Job and Family Services anticipates funding cut
- From: "MCP" <gf010w5035@xxxxxxxxxxxxxxxx>
- Date: Sat, 27 Sep 2008 06:34:20 +0100
By Peter H. Milliken
YOUNGSTOWN - A 4.75 percent cut in state funding for the Mahoning County
Department of Job and Family Services is expected, but it's too soon to say
whether layoffs will be needed and how many JFS employees might be let go,
the department's acting director said.
Judee L. Genetin said the department has 303 employees combined in its
income maintenance and child support enforcement operations, and at least 20
positions are now vacant.
"We have not received officially what those cuts are going to be," from
state officials, Genetin said Thursday. Genetin said she expects to receive
official figures from the state Monday.
"We don't have the numbers to even analyze yet," she said. The expected 4.75
percent figure is based on Gov. Ted Strickland's statement that state
agencies would have to make cuts in that amount, Genetin explained.
If layoffs occur, they will affect both income maintenance and child support
enforcement workers, Genetin said.
The county commissioners would have to approve any layoffs, and they must be
in reverse order of seniority, she said.
"We're not prepared to make a recommendation to the board [of county
commissioners] as to layoffs yet," because precise official budget figures
haven't yet been submitted by state officials to the county, George J.
Tablack, county administrator, said after the county commissioners' meeting.
The JFS funding formula is a complex mix of federal, state and local money,
Genetin said, adding that she couldn't provide specific dollar figures for
"We already took cuts last year and this year," in the administrative and
Temporary Assistance to Needy Families budgets, she said.
Last year's cuts forced the department to impose a hiring freeze in January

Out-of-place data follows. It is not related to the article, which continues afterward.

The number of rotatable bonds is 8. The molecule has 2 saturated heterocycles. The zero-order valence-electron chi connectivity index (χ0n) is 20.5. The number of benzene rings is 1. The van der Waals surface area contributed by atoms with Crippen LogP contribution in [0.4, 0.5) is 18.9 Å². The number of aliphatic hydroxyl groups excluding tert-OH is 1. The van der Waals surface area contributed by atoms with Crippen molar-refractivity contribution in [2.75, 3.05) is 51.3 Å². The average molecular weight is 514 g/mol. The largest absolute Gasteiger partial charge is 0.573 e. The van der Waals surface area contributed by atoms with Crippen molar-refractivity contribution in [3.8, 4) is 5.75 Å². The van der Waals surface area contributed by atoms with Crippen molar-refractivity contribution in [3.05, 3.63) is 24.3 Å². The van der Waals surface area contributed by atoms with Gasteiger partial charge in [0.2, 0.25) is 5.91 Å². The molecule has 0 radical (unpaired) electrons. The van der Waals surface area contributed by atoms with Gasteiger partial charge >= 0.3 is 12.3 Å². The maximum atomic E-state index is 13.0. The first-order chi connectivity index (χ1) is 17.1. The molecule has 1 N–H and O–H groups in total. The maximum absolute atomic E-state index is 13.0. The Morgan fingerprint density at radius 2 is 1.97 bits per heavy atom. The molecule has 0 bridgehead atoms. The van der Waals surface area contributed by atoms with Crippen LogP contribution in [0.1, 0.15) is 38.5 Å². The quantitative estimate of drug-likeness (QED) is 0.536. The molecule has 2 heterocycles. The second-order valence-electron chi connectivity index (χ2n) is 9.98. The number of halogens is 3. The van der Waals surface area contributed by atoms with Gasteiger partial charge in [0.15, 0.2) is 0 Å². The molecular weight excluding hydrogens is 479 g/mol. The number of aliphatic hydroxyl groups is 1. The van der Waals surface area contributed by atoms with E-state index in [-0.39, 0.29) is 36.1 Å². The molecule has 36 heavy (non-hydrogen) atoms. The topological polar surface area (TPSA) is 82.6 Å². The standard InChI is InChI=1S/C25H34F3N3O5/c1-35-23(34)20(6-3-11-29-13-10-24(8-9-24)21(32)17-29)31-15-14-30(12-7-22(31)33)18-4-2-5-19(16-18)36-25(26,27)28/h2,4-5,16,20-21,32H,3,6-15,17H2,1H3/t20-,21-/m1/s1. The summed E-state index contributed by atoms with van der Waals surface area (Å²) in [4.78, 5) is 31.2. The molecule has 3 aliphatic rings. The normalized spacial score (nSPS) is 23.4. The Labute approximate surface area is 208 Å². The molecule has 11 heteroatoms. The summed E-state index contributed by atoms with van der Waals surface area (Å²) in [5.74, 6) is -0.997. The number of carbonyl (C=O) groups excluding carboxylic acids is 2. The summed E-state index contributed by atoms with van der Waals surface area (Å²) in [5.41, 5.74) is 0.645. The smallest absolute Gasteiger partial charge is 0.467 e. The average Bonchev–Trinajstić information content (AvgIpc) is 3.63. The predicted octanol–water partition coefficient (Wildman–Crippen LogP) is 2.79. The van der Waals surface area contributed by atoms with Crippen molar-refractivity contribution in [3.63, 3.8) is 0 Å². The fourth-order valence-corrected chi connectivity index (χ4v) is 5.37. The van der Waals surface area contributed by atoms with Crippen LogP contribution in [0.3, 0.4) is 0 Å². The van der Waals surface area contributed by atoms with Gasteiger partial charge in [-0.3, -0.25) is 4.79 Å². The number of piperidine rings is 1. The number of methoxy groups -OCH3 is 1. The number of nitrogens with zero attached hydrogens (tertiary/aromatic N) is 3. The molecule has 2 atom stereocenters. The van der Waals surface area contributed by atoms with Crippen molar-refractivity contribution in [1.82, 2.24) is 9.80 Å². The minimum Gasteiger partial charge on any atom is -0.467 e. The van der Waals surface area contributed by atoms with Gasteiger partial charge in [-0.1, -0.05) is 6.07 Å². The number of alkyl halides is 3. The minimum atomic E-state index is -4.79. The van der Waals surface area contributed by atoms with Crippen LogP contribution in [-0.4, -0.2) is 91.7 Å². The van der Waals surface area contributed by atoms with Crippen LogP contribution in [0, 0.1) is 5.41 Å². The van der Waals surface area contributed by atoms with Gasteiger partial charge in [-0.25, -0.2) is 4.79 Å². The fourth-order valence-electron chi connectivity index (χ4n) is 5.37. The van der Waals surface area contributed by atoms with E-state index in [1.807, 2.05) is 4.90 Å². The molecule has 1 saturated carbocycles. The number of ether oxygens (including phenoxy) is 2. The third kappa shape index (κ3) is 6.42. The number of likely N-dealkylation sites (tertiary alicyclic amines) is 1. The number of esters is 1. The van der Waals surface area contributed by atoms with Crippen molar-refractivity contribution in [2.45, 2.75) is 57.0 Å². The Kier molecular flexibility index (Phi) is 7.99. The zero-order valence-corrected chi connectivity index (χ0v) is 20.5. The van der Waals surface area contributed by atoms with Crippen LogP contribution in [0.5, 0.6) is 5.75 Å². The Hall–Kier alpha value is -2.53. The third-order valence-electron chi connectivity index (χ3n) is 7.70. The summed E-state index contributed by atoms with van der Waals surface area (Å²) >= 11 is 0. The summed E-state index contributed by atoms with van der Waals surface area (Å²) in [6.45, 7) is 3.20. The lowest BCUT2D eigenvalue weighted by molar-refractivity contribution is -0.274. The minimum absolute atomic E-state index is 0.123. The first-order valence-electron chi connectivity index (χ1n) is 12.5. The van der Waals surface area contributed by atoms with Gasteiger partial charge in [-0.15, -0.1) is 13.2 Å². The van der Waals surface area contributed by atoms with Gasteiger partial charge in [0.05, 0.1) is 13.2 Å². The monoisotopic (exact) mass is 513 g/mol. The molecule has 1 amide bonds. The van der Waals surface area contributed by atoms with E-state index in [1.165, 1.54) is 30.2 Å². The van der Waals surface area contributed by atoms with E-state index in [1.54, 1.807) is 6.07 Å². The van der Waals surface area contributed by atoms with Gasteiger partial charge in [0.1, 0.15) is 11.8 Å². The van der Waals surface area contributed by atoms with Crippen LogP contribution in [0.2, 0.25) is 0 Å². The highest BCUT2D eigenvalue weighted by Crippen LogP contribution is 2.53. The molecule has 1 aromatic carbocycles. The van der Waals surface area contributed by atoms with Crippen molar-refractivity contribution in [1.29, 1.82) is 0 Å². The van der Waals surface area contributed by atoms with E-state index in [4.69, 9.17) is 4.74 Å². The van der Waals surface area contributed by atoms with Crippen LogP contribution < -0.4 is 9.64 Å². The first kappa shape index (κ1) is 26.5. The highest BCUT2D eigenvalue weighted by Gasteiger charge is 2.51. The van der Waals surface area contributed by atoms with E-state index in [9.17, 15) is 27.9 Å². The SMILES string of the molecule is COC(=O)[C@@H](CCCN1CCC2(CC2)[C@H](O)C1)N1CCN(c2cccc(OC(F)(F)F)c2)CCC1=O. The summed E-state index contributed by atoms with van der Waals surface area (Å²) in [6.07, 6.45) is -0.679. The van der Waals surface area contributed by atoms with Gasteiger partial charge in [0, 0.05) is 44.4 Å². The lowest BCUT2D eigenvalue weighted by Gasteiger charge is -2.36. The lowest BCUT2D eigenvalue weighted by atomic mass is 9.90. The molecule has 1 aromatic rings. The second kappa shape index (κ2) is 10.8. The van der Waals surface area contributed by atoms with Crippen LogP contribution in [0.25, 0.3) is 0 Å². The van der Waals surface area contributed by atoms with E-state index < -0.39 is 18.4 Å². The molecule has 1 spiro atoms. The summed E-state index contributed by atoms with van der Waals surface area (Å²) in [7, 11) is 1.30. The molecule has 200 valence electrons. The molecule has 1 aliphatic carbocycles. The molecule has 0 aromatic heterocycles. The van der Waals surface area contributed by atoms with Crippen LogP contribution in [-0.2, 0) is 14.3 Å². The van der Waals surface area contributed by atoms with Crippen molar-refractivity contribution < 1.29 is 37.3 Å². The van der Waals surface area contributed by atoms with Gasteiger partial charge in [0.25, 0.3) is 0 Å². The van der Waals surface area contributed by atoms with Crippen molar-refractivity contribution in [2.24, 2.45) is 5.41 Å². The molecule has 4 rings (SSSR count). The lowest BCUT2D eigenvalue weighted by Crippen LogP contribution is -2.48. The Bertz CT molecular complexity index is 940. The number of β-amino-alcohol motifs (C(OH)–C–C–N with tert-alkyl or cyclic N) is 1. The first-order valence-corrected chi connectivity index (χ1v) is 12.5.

in both income maintenance and child support enforcement, she said. Since
then, employees who've left haven't been replaced, she noted.
"We've already been told to expect more cuts next year of 10 percent or 15
percent, and then more cuts the following year," she said.
The funding cuts would attack JFS' ability to administer programs, not
actual services to clients, she added.
The possibility of staff cuts at JFS has been known to the county
commissioners at least since early this year. In February, Commissioner
Anthony T. Traficanti told The Vindicator editorial board that Genetin had
reported to commissioners that staff cuts were likely, possibly later this
Even at current staffing levels, some caseworkers handle 150 to 180 cases,
which Traficanti called "an unmanageable proposition."
JFS has had to cut its agreements with transportation providers and with
community agencies, including Goodwill Industries, the Burdman Group, Hope
House and Beatitude House by 20 percent to 60 percent, Commissioner John A.
McNally IV said earlier this year.
Ongoing cuts will negatively affect the JFS budget this year, next year and
likely into 2010, McNally said. "We've got some major difficulties ahead,"
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